Department of Labor sues Ben Shinn Trucking over handling of 401(k)
November 27, 2019
The U.S. Department of Labor has filed a lawsuit against Iowa trucking company Ben Shinn Trucking for allegedly failing to remit about $465,000 in employee salary deferral contributions to the company’s retirement plan.
The lawsuit against Ben Shinn Trucking and owner Roger Shinn was filed in U.S. District Court in Des Moines on Nov. 18.
As part of the Department of Labor’s complaint, it claims that the company violated the Employee Retirement Income Security Act of 1974.
Among the allegations, the lawsuit says Shinn Trucking and Shinn:
- Failed to hold all assets of the 401(k) retirement plan in trust.
- Permitted the plan’s assets to inure to the benefit of the employer and failed to hold them for the exclusive purpose of providing benefits to plan participants and their beneficiaries.
- Failed to act solely in the interest of plan participants.
- Caused the plan to engage in transactions which they knew or should have known constituted a direct or indirect transfer to a party in interest.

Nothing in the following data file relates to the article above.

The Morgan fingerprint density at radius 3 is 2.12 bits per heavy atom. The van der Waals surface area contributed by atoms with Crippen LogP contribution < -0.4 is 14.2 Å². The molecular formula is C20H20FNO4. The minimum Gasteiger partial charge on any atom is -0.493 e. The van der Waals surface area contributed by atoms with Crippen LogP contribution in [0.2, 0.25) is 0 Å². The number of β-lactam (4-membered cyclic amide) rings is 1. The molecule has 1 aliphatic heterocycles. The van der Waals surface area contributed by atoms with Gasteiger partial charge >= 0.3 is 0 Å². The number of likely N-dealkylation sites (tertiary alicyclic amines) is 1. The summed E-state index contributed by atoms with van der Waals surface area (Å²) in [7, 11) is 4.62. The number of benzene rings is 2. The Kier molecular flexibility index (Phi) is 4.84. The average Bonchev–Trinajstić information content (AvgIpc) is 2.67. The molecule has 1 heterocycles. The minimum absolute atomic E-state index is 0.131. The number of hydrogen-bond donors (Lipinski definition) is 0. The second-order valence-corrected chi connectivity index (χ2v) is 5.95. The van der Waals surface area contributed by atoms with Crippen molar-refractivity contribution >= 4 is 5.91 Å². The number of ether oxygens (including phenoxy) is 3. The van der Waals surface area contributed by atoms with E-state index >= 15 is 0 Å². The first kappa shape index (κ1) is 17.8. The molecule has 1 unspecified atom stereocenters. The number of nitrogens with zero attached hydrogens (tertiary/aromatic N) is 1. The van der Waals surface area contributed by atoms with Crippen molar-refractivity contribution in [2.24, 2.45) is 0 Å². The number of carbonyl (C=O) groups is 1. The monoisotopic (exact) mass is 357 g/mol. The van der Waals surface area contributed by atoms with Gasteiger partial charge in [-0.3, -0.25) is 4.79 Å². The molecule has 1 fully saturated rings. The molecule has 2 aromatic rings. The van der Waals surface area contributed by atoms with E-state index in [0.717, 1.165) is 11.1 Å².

- Dealt with assets of the plan in their own interest.
“As a direct and proximate result of Defendants Shinn Trucking and Shinn’s fiduciary breaches, the plan suffered injury and losses for which they are personally liable and subject to appropriate equitable relief,” the complaint stated.
According to the complaint, Shinn Trucking withheld at least $517,914.57 in employee salary deferral contributions and participant loan repayments from Nov. 8, 2013, through July 27, 2018. During that same time period, the complaint alleges that Shinn Trucking failed to remit $465,296.76 to the plan within a timely manner.
The Department of Labor also claims that the trucking company failed to furnish an updated summary plan description, as well as to furnish summary annual reports.
The lawsuit requests that the trucking company be ordered to make good to the plan all losses, including lost opportunity costs, resulting from fiduciary breaches for which they are liable.